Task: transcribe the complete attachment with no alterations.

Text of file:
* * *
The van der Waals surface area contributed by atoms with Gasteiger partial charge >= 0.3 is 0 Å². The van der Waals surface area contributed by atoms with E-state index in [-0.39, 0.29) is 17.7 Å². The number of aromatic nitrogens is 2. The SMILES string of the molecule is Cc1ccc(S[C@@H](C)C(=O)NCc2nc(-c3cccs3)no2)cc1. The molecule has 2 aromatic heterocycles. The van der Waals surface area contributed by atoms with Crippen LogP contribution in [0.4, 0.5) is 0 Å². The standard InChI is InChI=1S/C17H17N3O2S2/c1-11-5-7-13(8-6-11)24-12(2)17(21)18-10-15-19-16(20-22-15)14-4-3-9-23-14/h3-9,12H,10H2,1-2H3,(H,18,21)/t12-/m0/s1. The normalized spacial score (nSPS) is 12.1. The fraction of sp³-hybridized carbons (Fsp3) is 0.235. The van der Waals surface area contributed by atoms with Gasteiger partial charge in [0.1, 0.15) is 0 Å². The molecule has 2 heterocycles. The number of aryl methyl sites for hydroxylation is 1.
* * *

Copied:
The van der Waals surface area contributed by atoms with Gasteiger partial charge >= 0.3 is 0 Å². The van der Waals surface area contributed by atoms with E-state index in [-0.39, 0.29) is 17.7 Å². The number of aromatic nitrogens is 2. The SMILES string of the molecule is Cc1ccc(S[C@@H](C)C(=O)NCc2nc(-c3cccs3)no2)cc1. The molecule has 2 aromatic heterocycles. The van der Waals surface area contributed by atoms with Crippen LogP contribution in [0.4, 0.5) is 0 Å². The standard InChI is InChI=1S/C17H17N3O2S2/c1-11-5-7-13(8-6-11)24-12(2)17(21)18-10-15-19-16(20-22-15)14-4-3-9-23-14/h3-9,12H,10H2,1-2H3,(H,18,21)/t12-/m0/s1. The normalized spacial score (nSPS) is 12.1. The fraction of sp³-hybridized carbons (Fsp3) is 0.235. The van der Waals surface area contributed by atoms with Gasteiger partial charge in [0.1, 0.15) is 0 Å². The molecule has 2 heterocycles. The number of aryl methyl sites for hydroxylation is 1.